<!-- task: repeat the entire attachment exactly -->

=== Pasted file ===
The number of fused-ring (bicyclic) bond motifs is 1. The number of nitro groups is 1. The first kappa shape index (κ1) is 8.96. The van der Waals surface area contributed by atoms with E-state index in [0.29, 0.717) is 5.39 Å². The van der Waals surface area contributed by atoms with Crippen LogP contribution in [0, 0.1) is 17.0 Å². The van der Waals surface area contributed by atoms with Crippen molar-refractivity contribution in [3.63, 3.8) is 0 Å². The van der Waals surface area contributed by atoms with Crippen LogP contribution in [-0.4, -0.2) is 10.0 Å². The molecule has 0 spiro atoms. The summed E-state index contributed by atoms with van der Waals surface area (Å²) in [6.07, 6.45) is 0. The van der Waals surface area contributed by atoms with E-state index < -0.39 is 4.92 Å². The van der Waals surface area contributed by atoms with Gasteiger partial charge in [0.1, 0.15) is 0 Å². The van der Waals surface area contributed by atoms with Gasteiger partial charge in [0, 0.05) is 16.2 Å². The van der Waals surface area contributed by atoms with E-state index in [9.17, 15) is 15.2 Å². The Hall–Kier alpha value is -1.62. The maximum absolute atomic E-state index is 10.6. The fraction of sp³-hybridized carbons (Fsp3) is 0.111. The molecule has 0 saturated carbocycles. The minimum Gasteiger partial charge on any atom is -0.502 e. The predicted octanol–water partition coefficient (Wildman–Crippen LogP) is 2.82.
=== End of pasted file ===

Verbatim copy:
The number of fused-ring (bicyclic) bond motifs is 1. The number of nitro groups is 1. The first kappa shape index (κ1) is 8.96. The van der Waals surface area contributed by atoms with E-state index in [0.29, 0.717) is 5.39 Å². The van der Waals surface area contributed by atoms with Crippen LogP contribution in [0, 0.1) is 17.0 Å². The van der Waals surface area contributed by atoms with Crippen molar-refractivity contribution in [3.63, 3.8) is 0 Å². The van der Waals surface area contributed by atoms with Crippen LogP contribution in [-0.4, -0.2) is 10.0 Å². The molecule has 0 spiro atoms. The summed E-state index contributed by atoms with van der Waals surface area (Å²) in [6.07, 6.45) is 0. The van der Waals surface area contributed by atoms with E-state index < -0.39 is 4.92 Å². The van der Waals surface area contributed by atoms with Gasteiger partial charge in [0.1, 0.15) is 0 Å². The van der Waals surface area contributed by atoms with Gasteiger partial charge in [0, 0.05) is 16.2 Å². The van der Waals surface area contributed by atoms with E-state index in [9.17, 15) is 15.2 Å². The Hall–Kier alpha value is -1.62. The maximum absolute atomic E-state index is 10.6. The fraction of sp³-hybridized carbons (Fsp3) is 0.111. The molecule has 0 saturated carbocycles. The minimum Gasteiger partial charge on any atom is -0.502 e. The predicted octanol–water partition coefficient (Wildman–Crippen LogP) is 2.82.